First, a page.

7. The age of the parties;
8. The standard of living of the parties, both during the marriage and at the time of the support determination;
9. The tax consequences of the spousal support order;
10. Fault or misconduct;
11. Wasteful dissipation of assets by either party; or
12. Any other factor deemed by the court to be “just and equitable” in connection with the setting of spousal support.
Armstrong, 618 So.2d at 1280.
¶ 8. One of the goals of equitable distribution is to alleviate the need for alimony. Ferguson, 639 So.2d at 929. Accordingly, alimony should be considered only after the equitable division of marital property. See Marsh v. Marsh, 868 So.2d 394, 398 (¶ 16) (Miss.Ct.App.2004). “[T]he purpose of alimony is not punitive, but instead, is designed to assist the spouse in meeting his or her reasonable needs while transitioning into a new life.” Holley v. Holley, 892 So.2d 183, 185 (¶ 7) (Miss.2004) (citation omitted). Generally, permanent alimony should be considered if one spouse is left with a deficit after the division of marital assets. See Kilpatrick v. Kilpatrick, 732 So.2d 876, 880 (¶ 16) (Miss.1999) (citing Johnson v. Johnson, 650 So.2d 1281, 1287 (Miss.1994)).
¶ 9. Walter argues on appeal that Dolores should not have been awarded $500 a month in alimony because: (1) Dolores has no house or car payment as both items are paid off; (2) the minor child contributes to her own support in Dolores's home through the child's wages and tips from her part-time job at Sonic; (3) Dolores does not live extravagantly; (4) Dolores did not know how Walter spent the funds he withdrew from his 401(k); (5) Dolores received a $2,000 tax refund which would increase her monthly income; (6) Dolores receives $350 per month in child support for the parties' minor child; (7) Dolores will inherit one quarter of her father's estate upon his death; and (8) Dolores has the ability to earn wages. Despite Walter's list of factual allegations as to why Dolores should not receive $500 a month in permanent alimony, Walter fails to cite to any authority in support of his position.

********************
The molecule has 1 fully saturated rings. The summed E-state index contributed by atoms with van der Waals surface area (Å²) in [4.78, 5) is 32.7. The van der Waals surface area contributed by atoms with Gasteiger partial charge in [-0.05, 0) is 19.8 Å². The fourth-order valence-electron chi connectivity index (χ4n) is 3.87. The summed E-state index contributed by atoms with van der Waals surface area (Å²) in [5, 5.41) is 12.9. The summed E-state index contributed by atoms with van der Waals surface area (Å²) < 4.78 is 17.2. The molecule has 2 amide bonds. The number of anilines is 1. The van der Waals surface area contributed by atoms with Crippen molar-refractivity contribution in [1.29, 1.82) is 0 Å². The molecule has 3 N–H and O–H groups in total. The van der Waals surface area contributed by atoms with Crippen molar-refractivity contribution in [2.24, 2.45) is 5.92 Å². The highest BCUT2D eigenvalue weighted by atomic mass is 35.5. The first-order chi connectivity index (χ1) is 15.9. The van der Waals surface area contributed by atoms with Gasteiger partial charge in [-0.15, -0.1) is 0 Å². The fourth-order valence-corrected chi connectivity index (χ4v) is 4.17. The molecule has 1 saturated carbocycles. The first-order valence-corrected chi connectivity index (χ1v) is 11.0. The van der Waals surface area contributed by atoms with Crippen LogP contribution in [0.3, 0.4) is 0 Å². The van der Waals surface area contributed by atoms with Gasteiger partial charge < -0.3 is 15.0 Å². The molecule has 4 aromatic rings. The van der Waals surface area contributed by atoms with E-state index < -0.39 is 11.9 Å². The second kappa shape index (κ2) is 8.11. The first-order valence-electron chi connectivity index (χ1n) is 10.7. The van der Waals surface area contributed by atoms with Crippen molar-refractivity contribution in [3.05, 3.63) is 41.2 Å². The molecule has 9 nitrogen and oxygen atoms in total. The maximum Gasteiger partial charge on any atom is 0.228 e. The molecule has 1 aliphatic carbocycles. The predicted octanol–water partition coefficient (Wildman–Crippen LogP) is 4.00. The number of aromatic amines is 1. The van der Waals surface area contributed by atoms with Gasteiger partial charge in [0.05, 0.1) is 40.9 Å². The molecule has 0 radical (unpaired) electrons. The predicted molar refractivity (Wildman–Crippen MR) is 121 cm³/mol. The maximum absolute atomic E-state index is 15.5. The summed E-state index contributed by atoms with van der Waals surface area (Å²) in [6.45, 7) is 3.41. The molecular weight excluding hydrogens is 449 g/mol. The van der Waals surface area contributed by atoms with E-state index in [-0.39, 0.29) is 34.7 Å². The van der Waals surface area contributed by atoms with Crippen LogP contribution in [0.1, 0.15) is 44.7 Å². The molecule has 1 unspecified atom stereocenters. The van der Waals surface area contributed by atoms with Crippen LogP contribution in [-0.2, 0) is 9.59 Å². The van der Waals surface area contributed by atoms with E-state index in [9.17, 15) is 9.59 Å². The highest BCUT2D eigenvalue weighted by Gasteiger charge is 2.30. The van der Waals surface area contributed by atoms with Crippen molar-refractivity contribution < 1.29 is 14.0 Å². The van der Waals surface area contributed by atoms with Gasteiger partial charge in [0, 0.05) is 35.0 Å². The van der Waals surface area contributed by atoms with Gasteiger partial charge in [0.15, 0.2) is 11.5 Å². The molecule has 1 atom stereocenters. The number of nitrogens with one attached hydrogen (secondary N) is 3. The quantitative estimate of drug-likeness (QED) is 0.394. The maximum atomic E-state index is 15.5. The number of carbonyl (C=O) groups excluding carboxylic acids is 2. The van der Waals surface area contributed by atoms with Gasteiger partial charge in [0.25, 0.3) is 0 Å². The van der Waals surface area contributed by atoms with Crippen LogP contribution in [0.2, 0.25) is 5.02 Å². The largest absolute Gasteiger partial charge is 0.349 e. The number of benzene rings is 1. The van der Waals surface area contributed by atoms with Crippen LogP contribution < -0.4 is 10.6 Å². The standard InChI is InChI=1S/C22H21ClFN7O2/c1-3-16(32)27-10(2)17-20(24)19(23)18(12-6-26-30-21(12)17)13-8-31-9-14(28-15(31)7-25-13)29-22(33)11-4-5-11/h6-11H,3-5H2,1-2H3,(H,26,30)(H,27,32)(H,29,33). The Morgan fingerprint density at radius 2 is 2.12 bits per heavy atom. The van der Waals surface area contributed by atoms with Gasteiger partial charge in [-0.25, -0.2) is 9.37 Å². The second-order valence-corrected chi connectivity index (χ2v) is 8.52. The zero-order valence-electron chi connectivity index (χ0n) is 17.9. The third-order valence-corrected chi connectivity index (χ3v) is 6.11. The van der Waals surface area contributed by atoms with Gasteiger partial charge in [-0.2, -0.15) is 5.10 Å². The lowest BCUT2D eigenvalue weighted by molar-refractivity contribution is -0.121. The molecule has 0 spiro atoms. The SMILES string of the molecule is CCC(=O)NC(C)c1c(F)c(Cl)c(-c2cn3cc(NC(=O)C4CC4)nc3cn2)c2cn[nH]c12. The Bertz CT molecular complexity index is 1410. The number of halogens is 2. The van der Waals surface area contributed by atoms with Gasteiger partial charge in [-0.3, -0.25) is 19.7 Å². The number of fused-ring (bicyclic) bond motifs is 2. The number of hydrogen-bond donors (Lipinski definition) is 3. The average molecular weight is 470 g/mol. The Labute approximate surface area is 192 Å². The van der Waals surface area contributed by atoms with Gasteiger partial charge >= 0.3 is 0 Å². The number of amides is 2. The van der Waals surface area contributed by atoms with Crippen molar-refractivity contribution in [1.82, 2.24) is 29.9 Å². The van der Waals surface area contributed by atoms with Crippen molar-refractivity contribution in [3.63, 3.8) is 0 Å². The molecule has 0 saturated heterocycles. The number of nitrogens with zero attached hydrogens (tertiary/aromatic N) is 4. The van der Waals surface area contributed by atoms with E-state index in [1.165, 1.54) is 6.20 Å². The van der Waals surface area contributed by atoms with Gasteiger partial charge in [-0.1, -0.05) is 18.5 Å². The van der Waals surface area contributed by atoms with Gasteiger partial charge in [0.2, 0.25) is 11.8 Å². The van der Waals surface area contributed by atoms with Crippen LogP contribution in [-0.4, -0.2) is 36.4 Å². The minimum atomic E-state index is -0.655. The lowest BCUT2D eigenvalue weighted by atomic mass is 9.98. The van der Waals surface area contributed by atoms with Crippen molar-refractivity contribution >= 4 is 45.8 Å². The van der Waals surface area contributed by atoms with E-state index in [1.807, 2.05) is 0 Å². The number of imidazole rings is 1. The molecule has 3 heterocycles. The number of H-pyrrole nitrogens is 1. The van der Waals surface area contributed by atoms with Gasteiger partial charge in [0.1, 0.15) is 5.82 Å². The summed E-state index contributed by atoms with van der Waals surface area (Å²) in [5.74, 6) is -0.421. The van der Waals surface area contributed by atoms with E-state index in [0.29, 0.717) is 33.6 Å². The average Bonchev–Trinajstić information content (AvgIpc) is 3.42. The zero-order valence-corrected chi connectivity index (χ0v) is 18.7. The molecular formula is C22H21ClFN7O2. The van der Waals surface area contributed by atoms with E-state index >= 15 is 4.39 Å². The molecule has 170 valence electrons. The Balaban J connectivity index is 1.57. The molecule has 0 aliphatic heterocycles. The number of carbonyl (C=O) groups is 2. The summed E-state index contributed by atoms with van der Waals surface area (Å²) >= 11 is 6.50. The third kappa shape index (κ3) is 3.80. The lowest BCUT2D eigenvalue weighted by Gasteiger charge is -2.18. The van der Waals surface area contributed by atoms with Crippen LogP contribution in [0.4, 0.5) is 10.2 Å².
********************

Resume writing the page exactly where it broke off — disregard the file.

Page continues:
¶ 10. In turning to the chancellor's decision, we note that the chancellor discussed in her order the matter of “equalizing” Walter's and Dolores's incomes by granting Dolores $500 per month in permanent alimony. Despite the chancellor's incongruous use of the term “equalizing” as it applied to equitable distribution of the couple's marital property and to alimony, we find that the chancellor's Armstrong analysis was on point and that she based her decision upon substantial evidence in the record. Under our standard of review, “[w]henever a chancellor's decision is based on credible evidence, this Court will affirm that decision.” C.A.M.F. v. J.B.M., 972 So.2d 656, 666-67 (¶ 44) (Miss.Ct.App.2007) (citations omitted). “Or differently stated, this Court may reverse a chancellor's findings of fact only when there is ‘no substantial evidence in the record’ justifying his [or her] findings.” Id. (citations omitted).
¶ 11. Here, pursuant to Armstrong, the chancellor considered in detail each party's respective incomes, income-earning capacities, needs, assets, obligations, ages, the length of the marriage, Dolores's custody of the couple's minor child, Walter's uncondoned adultery, and Walter's dissipation of marital assets when she awarded Dolores $500 a month in permanent alimony. See Holley, 892 So.2d at 185 (¶ 7). In essence, the chancellor found that Dolores suffered a deficit in her ability to meet her reasonable living expenses after the equitable division of the marital property, and to correct this deficit, the chancellor awarded Dolores $500 a month in permanent alimony. See id.; Kilpatrick, 732 So.2d at 880 (¶ 16). Based on the record before us, we find that the chancellor's judgment was supported by substantial evidence. See C.A.M.F., 972 So.2d at 666-67 (¶ 44). Therefore, we find no error and affirm.
¶ 12. THE JUDGMENT OF THE DESOTO COUNTY CHANCERY COURT IS AFFIRMED. ALL COSTS OF THIS APPEAL ARE ASSESSED TO THE APPELLANT.
CARLTON, J., for the Court.
KING, C.J., LEE AND MYERS, P.JJ., IRVING, GRIFFIS, BARNES, ISHEE, ROBERTS AND MAXWELL, JJ., CONCUR.
Response sent, thank you
Docket No: No. 2008-CA-00575-COA.
Decided: June 23, 2009
Court: Court of Appeals of Mississippi.